Eleanor was a bullied fat girl who probably didn’t think twice about Asian-Americans before she met Park. Samantha was an Asian girl in 1850s Missouri, who had her own problems to worry about before she met runaway slave Annamae. Kestrel felt sympathy for Arin, but what about all the other slaves her father and country exploited? Blue was financially poor, but her family was warm; Adam was not so lucky. Throughout the course of the stories we consume, the concept of an Other is summarily dismantled. The hero of one story is the villain of another. Traits do not define you; actions do.
Modern YA teaches us that there is no societal “Other,” there are only others.
In the wake of the election, there has been a lot of hand-wringing and fear. It’s not unwarranted. There seems to be an unbridgeable ideological chasm in America, and all we can do is make our voices heard: calling our representatives, donating to worthy causes, advocating for the less powerful and privileged.
I worry, of course. It’s hard not to. It wasn’t so long ago that people freaked out because they realized Rue is black. Book Twitter constantly has debates over “who can write which story” and why it’s important to hear stories from the people who actually live them. Problematic representation is rampant, and those who call it out catch a lot of flack and tone policing. There’s always someone yelling “all lives matter” when someone points out that black lives matter. There are people who genuinely believe racism and sexism is over because they haven’t personally witnessed or experienced it.
But I also see progress: calls for diversifying not only literature, but every form of media are slowly, surely enabling us to look past a historically dominant narrative. I see people standing up for harassed minorities in public. I see people asking, “are you okay?” I see teens asking incredibly intelligent questions at author events, and their calls to action on Tumblr. There is no shortage of bullies and jerks, but there are also a growing number of kids committed to unpacking privilege and questioning authority. Stories—and the people who help us access them—open up new worlds.
You don’t have to be Katniss or Tris or Hermione to stand up against inherently biased systems or people, but their stories are allegories (sometimes depressingly on-the-nose) directed at the future of our society. The kids who feel powerless today, and who are learning empathy at the hands of a growing, diverse set of storytellers, are the voters tomorrow.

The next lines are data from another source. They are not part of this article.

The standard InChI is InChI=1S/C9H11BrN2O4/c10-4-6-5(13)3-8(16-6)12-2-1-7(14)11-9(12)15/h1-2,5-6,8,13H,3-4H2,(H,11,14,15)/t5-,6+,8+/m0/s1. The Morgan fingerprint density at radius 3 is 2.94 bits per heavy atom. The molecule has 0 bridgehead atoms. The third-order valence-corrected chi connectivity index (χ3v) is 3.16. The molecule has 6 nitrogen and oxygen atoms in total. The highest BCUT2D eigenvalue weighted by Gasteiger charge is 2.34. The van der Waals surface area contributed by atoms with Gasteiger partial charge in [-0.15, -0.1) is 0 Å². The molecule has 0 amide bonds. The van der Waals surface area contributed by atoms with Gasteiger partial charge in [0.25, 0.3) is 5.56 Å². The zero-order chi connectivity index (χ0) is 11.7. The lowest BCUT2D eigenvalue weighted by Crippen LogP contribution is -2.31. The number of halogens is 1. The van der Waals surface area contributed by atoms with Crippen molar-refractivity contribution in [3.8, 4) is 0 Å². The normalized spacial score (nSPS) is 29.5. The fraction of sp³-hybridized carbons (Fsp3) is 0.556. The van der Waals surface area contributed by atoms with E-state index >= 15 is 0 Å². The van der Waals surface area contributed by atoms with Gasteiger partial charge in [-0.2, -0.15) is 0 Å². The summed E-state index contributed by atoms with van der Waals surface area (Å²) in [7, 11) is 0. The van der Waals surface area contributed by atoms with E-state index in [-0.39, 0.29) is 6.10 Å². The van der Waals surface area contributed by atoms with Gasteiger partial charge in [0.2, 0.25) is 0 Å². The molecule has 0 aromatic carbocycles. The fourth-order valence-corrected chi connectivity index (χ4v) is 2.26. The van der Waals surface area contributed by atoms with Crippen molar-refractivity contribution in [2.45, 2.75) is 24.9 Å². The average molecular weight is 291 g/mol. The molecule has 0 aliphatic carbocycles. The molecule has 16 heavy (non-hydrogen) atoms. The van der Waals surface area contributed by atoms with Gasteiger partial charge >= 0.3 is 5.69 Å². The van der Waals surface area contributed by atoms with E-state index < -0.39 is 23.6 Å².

When it comes to our collective story, once more we’re in America’s dark night of the soul—we’ve certainly had a lot of them over the past 240 years. It’s especially crushing when it seemed like racial and gender equality would be achieved at the highest levels of government, only to have that reversed by a minority of voters.
We know how this story goes, though, whether historical or fictional. Right now, we’ve just started the second book of the trilogy, where all the bad shit happens and it seems that all may be lost. That just means we also know what to do: be vigilant. Ask questions. Make sacrifices. Protect others. Lead by example.
Amplify voices. Share stories.
You know, all those things we already do every time we shut a book and talk about what we’ve just read. All the things we do as authors, agents, bloggers, publicists, librarians, teachers, book club members, Goodreads reviewers, and concerned parents. We’re just doing them for a much bigger audience, now, and the stakes are higher.
I worry about the next few years and the immediate road we’re on, yes. What doesn’t worry me is the next generation of readers and voters, who already fearlessly stand up for justice and representation. It won’t and doesn’t just affect fellow readers—their empathy and advocacy has a ripple effect in their schools, in media, on the internet. They’re taking what we’ve given them and they’re already making it better. They might be the quiet heroes of their own stories, or they could be the heroes of ours.
I don’t worry about them—the YA readers shall inherit the earth, and they’re already making it a better place.